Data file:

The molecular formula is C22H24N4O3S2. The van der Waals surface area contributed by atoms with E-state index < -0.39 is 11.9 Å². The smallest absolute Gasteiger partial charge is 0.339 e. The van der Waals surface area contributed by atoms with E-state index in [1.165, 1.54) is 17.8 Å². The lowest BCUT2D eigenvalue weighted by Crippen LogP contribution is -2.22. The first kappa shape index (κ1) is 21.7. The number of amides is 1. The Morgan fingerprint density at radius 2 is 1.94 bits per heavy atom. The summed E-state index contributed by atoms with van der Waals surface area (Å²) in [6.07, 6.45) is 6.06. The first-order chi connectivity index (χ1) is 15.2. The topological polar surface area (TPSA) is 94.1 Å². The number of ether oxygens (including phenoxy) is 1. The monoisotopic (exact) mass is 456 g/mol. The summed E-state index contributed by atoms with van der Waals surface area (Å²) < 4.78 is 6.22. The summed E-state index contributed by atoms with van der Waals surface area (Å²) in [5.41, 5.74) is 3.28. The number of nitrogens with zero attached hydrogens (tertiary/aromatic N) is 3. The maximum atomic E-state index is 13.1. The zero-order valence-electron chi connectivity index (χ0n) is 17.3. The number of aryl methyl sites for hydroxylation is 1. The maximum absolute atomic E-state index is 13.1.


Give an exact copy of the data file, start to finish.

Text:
The molecular formula is C22H24N4O3S2. The van der Waals surface area contributed by atoms with E-state index < -0.39 is 11.9 Å². The smallest absolute Gasteiger partial charge is 0.339 e. The van der Waals surface area contributed by atoms with E-state index in [1.165, 1.54) is 17.8 Å². The lowest BCUT2D eigenvalue weighted by Crippen LogP contribution is -2.22. The first kappa shape index (κ1) is 21.7. The number of amides is 1. The Morgan fingerprint density at radius 2 is 1.94 bits per heavy atom. The summed E-state index contributed by atoms with van der Waals surface area (Å²) in [6.07, 6.45) is 6.06. The first-order chi connectivity index (χ1) is 15.2. The topological polar surface area (TPSA) is 94.1 Å². The number of ether oxygens (including phenoxy) is 1. The monoisotopic (exact) mass is 456 g/mol. The summed E-state index contributed by atoms with van der Waals surface area (Å²) < 4.78 is 6.22. The summed E-state index contributed by atoms with van der Waals surface area (Å²) in [5.41, 5.74) is 3.28. The number of nitrogens with zero attached hydrogens (tertiary/aromatic N) is 3. The maximum atomic E-state index is 13.1. The zero-order valence-electron chi connectivity index (χ0n) is 17.3. The number of aryl methyl sites for hydroxylation is 1. The maximum absolute atomic E-state index is 13.1.